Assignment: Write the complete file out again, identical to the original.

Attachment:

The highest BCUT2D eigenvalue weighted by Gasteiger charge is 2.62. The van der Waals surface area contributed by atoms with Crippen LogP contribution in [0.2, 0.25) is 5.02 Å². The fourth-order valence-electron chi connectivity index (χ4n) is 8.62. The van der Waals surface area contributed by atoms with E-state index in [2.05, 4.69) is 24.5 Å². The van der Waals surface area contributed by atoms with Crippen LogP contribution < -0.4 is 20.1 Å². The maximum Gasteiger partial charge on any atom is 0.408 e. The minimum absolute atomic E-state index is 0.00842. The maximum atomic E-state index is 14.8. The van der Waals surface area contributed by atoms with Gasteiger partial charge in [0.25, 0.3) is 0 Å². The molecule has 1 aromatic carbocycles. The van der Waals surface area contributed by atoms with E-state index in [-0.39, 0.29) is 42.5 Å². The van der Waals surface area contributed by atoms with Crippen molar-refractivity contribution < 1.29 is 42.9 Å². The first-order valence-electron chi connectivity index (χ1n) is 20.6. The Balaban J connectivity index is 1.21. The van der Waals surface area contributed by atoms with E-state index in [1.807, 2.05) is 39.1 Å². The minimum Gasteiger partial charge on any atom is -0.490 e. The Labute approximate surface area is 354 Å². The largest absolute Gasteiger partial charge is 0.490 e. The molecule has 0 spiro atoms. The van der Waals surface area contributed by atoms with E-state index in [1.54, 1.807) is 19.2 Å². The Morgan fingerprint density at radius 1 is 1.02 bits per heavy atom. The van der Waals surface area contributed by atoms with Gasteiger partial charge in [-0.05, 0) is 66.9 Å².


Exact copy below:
The highest BCUT2D eigenvalue weighted by Gasteiger charge is 2.62. The van der Waals surface area contributed by atoms with Crippen LogP contribution in [0.2, 0.25) is 5.02 Å². The fourth-order valence-electron chi connectivity index (χ4n) is 8.62. The van der Waals surface area contributed by atoms with E-state index in [2.05, 4.69) is 24.5 Å². The van der Waals surface area contributed by atoms with Crippen LogP contribution < -0.4 is 20.1 Å². The maximum Gasteiger partial charge on any atom is 0.408 e. The minimum absolute atomic E-state index is 0.00842. The maximum atomic E-state index is 14.8. The van der Waals surface area contributed by atoms with Gasteiger partial charge in [0.25, 0.3) is 0 Å². The molecule has 1 aromatic carbocycles. The van der Waals surface area contributed by atoms with E-state index in [-0.39, 0.29) is 42.5 Å². The van der Waals surface area contributed by atoms with Crippen molar-refractivity contribution < 1.29 is 42.9 Å². The first-order valence-electron chi connectivity index (χ1n) is 20.6. The Balaban J connectivity index is 1.21. The van der Waals surface area contributed by atoms with E-state index in [1.807, 2.05) is 39.1 Å². The minimum Gasteiger partial charge on any atom is -0.490 e. The Labute approximate surface area is 354 Å². The largest absolute Gasteiger partial charge is 0.490 e. The molecule has 0 spiro atoms. The van der Waals surface area contributed by atoms with E-state index in [1.54, 1.807) is 19.2 Å². The Morgan fingerprint density at radius 1 is 1.02 bits per heavy atom. The van der Waals surface area contributed by atoms with Gasteiger partial charge in [-0.05, 0) is 66.9 Å².